Updated: Jul 3, 2022
So the wait is almost done and you are about to finally bring your newly acquired four-legged family member home. You did your due diligence and puppy-proofed your house and got all of the essential puppy supplies. So now comes the big question of what and how to feed your puppy so he/she would thrive and grow healthy.
We all can agree that the best puppy is the one with the healthiest start in life. For me, this means the one borne of and nurtured by a mother that has been brought up on a species-specific aka raw food diet. The nutrients that the mother consumes will be the same as those passed through the placenta to the unborn puppy and after birth ingested by the puppy via the mother’s milk for the first 3+ weeks of its life and even thereafter when ready for its first solid meal (at the 3-4 week mark — with the appearance of the first milk teeth).
🤓INTRESTING FACT: In nature a raw-feed mother dog will voluntarily regurgitate food that has just been consumed, specifically to feed her puppies. This will be pre-masticated, body warm and partly digested, for the pups to devour in the security of the whelping cave or hole. Interestingly, nowadays even where a breeder is offering solids direct to the pups, a mother dog may still vomit at the lactation stage, as a measure of evolutionary rearing. At about 6–8 weeks, a mother, if in the wild, will be normally be offering whole or part prey or other scavenged raw foods for consumption by her puppies — no more pre-digesting of foods for her puppies.
By the time the newly acquired fur family member is brought home at 8–12 weeks (⚠️a puppy should not for a whole range of behavioural and dietary reasons, be removed from its litter before 8 weeks — and preferably not before 10 weeks⚠️) he/she, thanks to the hard work of a breeder, will already be on solid foods. And in fact at this point, their raw diet will vary little to that of an adult dog.
So now you as the puppy’s new permanent family come to play and it ‘ll be in your hands to care and supply for the young one. Hence let's talk about THE BASICS — A raw diet should always comprise four basic food groups:
Keep in mind that the explicit carbohydrate content (i.e. foods that are mostly carbs) will be comparatively small and will be found in items such as grains, and starchy vegetables like sweet potatoes and seeds etc. Even then, all carbs should be of a low glycemic index (GI) to prevent “sugar highs” and “lows”. ( you can read more about glycemic index in my prior posts)‼️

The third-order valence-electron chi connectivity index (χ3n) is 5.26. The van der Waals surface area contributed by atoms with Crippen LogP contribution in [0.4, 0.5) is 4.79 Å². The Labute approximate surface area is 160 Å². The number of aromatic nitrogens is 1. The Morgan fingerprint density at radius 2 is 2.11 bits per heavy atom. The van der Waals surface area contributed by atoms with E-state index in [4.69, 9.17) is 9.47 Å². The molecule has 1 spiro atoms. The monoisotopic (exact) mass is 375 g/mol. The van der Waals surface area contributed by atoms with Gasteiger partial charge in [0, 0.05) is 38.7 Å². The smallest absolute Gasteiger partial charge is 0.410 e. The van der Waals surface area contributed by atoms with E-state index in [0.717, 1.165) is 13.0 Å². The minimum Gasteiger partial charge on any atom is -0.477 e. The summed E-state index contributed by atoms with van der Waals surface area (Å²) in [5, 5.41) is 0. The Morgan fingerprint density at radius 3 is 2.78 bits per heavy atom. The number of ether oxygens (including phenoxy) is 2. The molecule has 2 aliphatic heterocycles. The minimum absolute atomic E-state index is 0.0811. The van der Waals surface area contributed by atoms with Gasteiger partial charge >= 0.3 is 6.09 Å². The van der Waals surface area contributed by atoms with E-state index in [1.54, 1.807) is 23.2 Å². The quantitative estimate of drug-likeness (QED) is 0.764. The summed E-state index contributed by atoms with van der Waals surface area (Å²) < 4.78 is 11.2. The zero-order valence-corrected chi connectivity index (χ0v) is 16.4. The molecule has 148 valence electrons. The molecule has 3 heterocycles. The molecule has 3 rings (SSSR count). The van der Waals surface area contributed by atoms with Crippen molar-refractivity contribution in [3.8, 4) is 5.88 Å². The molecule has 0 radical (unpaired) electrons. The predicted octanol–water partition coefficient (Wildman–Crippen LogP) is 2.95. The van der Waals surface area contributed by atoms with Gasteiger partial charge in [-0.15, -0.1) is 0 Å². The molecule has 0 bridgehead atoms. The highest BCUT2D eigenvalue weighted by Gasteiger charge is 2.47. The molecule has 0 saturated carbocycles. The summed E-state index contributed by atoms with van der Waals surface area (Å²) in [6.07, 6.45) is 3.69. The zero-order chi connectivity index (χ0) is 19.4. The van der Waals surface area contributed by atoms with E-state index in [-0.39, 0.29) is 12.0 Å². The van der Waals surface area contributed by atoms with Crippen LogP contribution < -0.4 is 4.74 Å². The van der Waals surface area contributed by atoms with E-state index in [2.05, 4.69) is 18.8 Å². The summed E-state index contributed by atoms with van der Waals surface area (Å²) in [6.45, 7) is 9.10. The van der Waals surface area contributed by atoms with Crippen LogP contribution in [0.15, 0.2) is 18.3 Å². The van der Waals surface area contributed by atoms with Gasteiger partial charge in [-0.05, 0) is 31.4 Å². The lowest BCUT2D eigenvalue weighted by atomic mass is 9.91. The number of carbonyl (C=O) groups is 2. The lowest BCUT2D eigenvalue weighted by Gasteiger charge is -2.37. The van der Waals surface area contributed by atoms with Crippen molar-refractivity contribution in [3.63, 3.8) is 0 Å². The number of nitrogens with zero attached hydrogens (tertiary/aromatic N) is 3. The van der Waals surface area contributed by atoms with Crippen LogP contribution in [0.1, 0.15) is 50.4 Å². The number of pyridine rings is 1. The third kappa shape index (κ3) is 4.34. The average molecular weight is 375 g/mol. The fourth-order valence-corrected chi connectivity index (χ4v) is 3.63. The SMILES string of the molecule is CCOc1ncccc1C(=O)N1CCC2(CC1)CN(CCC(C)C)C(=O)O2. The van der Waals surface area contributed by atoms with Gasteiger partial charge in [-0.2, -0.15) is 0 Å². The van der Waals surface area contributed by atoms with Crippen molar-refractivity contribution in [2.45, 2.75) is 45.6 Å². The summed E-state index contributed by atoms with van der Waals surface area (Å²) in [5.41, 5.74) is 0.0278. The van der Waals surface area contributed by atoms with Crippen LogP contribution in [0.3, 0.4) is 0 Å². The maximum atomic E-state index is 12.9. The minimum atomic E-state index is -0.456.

‼️REMEMBER that dogs metabolize sugars and starch from meat and don’t need high carbohydrate foods. But as with us humans, dog DO NEED DIETARY FIBER, again in the form of vegetable matter, seeds and even in indigestible fibrous cereals like oats.
The next one on the list is RATIO. We covered what to feed (dietary components) so now let's chat about how much of each component to feed. So realistically the diet between puppy and adult dog isn’t that different, THE RATIO of dietary components WILL VARY with the different nutritional requirements of age stage of growth, metabolism, and exercise levels — just as it would for humans. Basically, what all these mean is tweaking the various percentages of core foods:
👉PROTEIN, in the form of muscle meat and offal (goody goody organ meat)
👉CARBOHYDRATES with low GI, in the form of grains, fruits and vegetables (last two blended to pure concistency)
👉FIBER (indigestible matter), found in vegetables, fruits, grains, seeds, oats, even animal hair, fur and bone, cartilage and tendons
👉VEGETABLES AND FRUITS, such as peas, carrots, beetroot, apples, blueberries etc
The BIG question - in what proportions to feed? So let's get to PROPORTIONS and portions.
For puppies, the appropriate mix is 80% meat, bones and offal (70/10/20 parts, remember growing puppies need more microelements, minerals and vitamins than adult dogs and organs are the reaches part of an animal for that matter as well as bones for the needed calcium), 10% vegetables and grains and 10% bone. Not that different from an adult dog — but with an emphasis on higher levels of protein and fats, as well as more concentrated vitamin and mineral content to keep pace with the rapid growth of body tissues, organs and bones.
☝️TAKE A MENTAL NOTE As per my prior posts (read up on balancing your dog’s diet) balance doesn’t have to be achieved in every meal, just over the entire diet.
☝️A small blurb on BONES 🦴